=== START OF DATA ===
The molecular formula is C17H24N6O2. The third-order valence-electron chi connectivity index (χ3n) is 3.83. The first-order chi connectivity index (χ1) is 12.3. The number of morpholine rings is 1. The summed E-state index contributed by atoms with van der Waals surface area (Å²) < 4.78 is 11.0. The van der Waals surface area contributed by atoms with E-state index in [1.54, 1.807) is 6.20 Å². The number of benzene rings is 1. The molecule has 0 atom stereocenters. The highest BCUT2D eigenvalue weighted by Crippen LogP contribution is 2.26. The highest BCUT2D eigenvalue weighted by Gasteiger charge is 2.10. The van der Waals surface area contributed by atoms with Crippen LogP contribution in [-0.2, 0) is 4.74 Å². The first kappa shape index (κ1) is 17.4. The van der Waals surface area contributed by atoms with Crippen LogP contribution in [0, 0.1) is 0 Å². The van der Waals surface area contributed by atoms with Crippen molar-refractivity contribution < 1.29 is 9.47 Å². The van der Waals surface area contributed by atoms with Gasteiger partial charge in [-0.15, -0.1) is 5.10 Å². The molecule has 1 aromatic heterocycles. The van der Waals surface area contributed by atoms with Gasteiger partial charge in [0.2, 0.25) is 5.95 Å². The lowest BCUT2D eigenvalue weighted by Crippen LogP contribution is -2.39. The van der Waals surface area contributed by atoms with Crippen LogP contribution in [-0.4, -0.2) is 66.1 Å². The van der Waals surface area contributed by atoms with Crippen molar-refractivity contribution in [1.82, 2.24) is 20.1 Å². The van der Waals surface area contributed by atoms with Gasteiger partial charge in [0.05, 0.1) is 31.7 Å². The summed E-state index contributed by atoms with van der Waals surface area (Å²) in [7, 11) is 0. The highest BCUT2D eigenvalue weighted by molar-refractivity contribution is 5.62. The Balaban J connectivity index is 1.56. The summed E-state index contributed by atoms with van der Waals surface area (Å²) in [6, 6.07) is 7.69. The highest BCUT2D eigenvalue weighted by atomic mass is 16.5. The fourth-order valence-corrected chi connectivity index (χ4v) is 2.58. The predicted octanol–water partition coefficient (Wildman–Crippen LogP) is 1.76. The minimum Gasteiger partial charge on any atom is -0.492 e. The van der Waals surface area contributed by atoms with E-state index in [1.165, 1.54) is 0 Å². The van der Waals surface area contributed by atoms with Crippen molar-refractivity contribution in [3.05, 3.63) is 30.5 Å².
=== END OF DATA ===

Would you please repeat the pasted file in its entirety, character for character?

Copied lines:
The molecular formula is C17H24N6O2. The third-order valence-electron chi connectivity index (χ3n) is 3.83. The first-order chi connectivity index (χ1) is 12.3. The number of morpholine rings is 1. The summed E-state index contributed by atoms with van der Waals surface area (Å²) < 4.78 is 11.0. The van der Waals surface area contributed by atoms with E-state index in [1.54, 1.807) is 6.20 Å². The number of benzene rings is 1. The molecule has 0 atom stereocenters. The highest BCUT2D eigenvalue weighted by Crippen LogP contribution is 2.26. The highest BCUT2D eigenvalue weighted by Gasteiger charge is 2.10. The van der Waals surface area contributed by atoms with Crippen LogP contribution in [-0.2, 0) is 4.74 Å². The first kappa shape index (κ1) is 17.4. The van der Waals surface area contributed by atoms with Crippen LogP contribution in [0, 0.1) is 0 Å². The van der Waals surface area contributed by atoms with Crippen molar-refractivity contribution < 1.29 is 9.47 Å². The van der Waals surface area contributed by atoms with Gasteiger partial charge in [-0.15, -0.1) is 5.10 Å². The molecule has 1 aromatic heterocycles. The van der Waals surface area contributed by atoms with Gasteiger partial charge in [0.2, 0.25) is 5.95 Å². The lowest BCUT2D eigenvalue weighted by Crippen LogP contribution is -2.39. The van der Waals surface area contributed by atoms with Crippen LogP contribution in [-0.4, -0.2) is 66.1 Å². The van der Waals surface area contributed by atoms with Crippen molar-refractivity contribution in [1.82, 2.24) is 20.1 Å². The van der Waals surface area contributed by atoms with Gasteiger partial charge in [0.05, 0.1) is 31.7 Å². The summed E-state index contributed by atoms with van der Waals surface area (Å²) in [7, 11) is 0. The highest BCUT2D eigenvalue weighted by molar-refractivity contribution is 5.62. The Balaban J connectivity index is 1.56. The summed E-state index contributed by atoms with van der Waals surface area (Å²) in [6, 6.07) is 7.69. The highest BCUT2D eigenvalue weighted by atomic mass is 16.5. The fourth-order valence-corrected chi connectivity index (χ4v) is 2.58. The predicted octanol–water partition coefficient (Wildman–Crippen LogP) is 1.76. The minimum Gasteiger partial charge on any atom is -0.492 e. The van der Waals surface area contributed by atoms with E-state index in [1.165, 1.54) is 0 Å². The van der Waals surface area contributed by atoms with Crippen molar-refractivity contribution in [3.05, 3.63) is 30.5 Å².